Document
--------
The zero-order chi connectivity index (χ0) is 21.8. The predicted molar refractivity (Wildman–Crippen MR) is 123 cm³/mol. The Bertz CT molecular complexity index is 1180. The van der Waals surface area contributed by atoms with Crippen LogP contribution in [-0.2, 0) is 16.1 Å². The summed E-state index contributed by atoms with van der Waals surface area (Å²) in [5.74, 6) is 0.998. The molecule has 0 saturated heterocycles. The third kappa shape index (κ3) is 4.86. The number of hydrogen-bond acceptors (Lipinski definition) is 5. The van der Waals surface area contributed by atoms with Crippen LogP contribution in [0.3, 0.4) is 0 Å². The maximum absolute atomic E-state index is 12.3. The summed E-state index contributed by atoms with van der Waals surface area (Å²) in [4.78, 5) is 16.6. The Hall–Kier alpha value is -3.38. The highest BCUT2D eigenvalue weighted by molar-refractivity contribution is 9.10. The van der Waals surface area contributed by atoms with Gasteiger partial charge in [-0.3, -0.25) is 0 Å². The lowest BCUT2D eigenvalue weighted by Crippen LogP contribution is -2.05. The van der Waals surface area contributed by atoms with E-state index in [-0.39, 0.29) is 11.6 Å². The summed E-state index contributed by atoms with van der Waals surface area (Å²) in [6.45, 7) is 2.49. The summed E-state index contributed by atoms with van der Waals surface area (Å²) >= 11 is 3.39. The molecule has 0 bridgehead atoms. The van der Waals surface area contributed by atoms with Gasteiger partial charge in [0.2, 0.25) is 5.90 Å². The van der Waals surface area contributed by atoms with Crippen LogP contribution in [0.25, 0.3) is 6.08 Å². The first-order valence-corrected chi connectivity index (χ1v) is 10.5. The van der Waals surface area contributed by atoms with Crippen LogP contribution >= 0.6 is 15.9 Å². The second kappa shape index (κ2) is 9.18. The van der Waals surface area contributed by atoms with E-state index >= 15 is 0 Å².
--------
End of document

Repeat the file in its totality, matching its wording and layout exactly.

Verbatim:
The zero-order chi connectivity index (χ0) is 21.8. The predicted molar refractivity (Wildman–Crippen MR) is 123 cm³/mol. The Bertz CT molecular complexity index is 1180. The van der Waals surface area contributed by atoms with Crippen LogP contribution in [-0.2, 0) is 16.1 Å². The summed E-state index contributed by atoms with van der Waals surface area (Å²) in [5.74, 6) is 0.998. The molecule has 0 saturated heterocycles. The third kappa shape index (κ3) is 4.86. The number of hydrogen-bond acceptors (Lipinski definition) is 5. The van der Waals surface area contributed by atoms with Crippen LogP contribution in [0.3, 0.4) is 0 Å². The maximum absolute atomic E-state index is 12.3. The summed E-state index contributed by atoms with van der Waals surface area (Å²) in [4.78, 5) is 16.6. The Hall–Kier alpha value is -3.38. The highest BCUT2D eigenvalue weighted by molar-refractivity contribution is 9.10. The van der Waals surface area contributed by atoms with Gasteiger partial charge in [-0.3, -0.25) is 0 Å². The lowest BCUT2D eigenvalue weighted by Crippen LogP contribution is -2.05. The van der Waals surface area contributed by atoms with E-state index in [-0.39, 0.29) is 11.6 Å². The summed E-state index contributed by atoms with van der Waals surface area (Å²) in [6.45, 7) is 2.49. The summed E-state index contributed by atoms with van der Waals surface area (Å²) >= 11 is 3.39. The molecule has 0 bridgehead atoms. The van der Waals surface area contributed by atoms with Gasteiger partial charge in [0.2, 0.25) is 5.90 Å². The van der Waals surface area contributed by atoms with Crippen LogP contribution in [0.25, 0.3) is 6.08 Å². The first-order valence-corrected chi connectivity index (χ1v) is 10.5. The van der Waals surface area contributed by atoms with Crippen LogP contribution >= 0.6 is 15.9 Å². The second kappa shape index (κ2) is 9.18. The van der Waals surface area contributed by atoms with E-state index >= 15 is 0 Å².